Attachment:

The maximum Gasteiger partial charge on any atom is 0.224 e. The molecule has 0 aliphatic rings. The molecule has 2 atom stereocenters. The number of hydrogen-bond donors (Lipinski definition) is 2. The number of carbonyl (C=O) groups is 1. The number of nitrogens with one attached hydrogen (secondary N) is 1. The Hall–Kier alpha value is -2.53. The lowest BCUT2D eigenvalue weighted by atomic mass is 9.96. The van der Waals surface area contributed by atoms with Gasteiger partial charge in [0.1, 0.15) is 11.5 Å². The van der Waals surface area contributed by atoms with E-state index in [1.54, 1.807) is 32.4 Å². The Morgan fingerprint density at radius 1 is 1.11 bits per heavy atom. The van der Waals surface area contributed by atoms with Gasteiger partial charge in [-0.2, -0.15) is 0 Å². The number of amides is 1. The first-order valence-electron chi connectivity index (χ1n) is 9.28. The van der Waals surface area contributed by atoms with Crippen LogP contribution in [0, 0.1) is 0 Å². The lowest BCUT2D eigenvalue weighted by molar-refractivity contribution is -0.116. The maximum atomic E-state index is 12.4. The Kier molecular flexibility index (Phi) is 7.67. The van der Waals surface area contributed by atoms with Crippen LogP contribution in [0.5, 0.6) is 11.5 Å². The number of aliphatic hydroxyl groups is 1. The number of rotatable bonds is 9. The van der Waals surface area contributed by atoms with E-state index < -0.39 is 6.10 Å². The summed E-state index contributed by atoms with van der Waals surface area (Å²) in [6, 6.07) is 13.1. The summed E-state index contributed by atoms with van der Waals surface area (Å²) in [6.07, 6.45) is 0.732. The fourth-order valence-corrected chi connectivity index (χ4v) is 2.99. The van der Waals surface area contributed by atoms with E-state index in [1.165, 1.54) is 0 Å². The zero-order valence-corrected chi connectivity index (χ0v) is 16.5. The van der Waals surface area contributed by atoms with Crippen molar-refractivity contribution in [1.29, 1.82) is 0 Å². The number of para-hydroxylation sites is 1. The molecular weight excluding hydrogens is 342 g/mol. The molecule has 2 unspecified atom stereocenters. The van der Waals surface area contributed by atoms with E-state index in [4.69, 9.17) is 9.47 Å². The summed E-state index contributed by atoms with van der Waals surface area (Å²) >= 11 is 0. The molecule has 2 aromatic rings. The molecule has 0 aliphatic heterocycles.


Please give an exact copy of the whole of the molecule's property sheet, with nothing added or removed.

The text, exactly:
The maximum Gasteiger partial charge on any atom is 0.224 e. The molecule has 0 aliphatic rings. The molecule has 2 atom stereocenters. The number of hydrogen-bond donors (Lipinski definition) is 2. The number of carbonyl (C=O) groups is 1. The number of nitrogens with one attached hydrogen (secondary N) is 1. The Hall–Kier alpha value is -2.53. The lowest BCUT2D eigenvalue weighted by atomic mass is 9.96. The van der Waals surface area contributed by atoms with Gasteiger partial charge in [0.1, 0.15) is 11.5 Å². The van der Waals surface area contributed by atoms with E-state index in [1.54, 1.807) is 32.4 Å². The Morgan fingerprint density at radius 1 is 1.11 bits per heavy atom. The van der Waals surface area contributed by atoms with Gasteiger partial charge in [-0.2, -0.15) is 0 Å². The number of amides is 1. The first-order valence-electron chi connectivity index (χ1n) is 9.28. The van der Waals surface area contributed by atoms with Crippen LogP contribution in [0, 0.1) is 0 Å². The lowest BCUT2D eigenvalue weighted by molar-refractivity contribution is -0.116. The maximum atomic E-state index is 12.4. The Kier molecular flexibility index (Phi) is 7.67. The van der Waals surface area contributed by atoms with Crippen LogP contribution in [0.5, 0.6) is 11.5 Å². The number of aliphatic hydroxyl groups is 1. The number of rotatable bonds is 9. The van der Waals surface area contributed by atoms with E-state index < -0.39 is 6.10 Å². The summed E-state index contributed by atoms with van der Waals surface area (Å²) in [6, 6.07) is 13.1. The summed E-state index contributed by atoms with van der Waals surface area (Å²) in [6.07, 6.45) is 0.732. The fourth-order valence-corrected chi connectivity index (χ4v) is 2.99. The van der Waals surface area contributed by atoms with E-state index in [1.165, 1.54) is 0 Å². The zero-order valence-corrected chi connectivity index (χ0v) is 16.5. The van der Waals surface area contributed by atoms with Crippen molar-refractivity contribution in [1.29, 1.82) is 0 Å². The number of para-hydroxylation sites is 1. The molecular weight excluding hydrogens is 342 g/mol. The molecule has 2 unspecified atom stereocenters. The van der Waals surface area contributed by atoms with E-state index in [4.69, 9.17) is 9.47 Å². The summed E-state index contributed by atoms with van der Waals surface area (Å²) >= 11 is 0. The molecule has 2 aromatic rings. The molecule has 0 aliphatic heterocycles.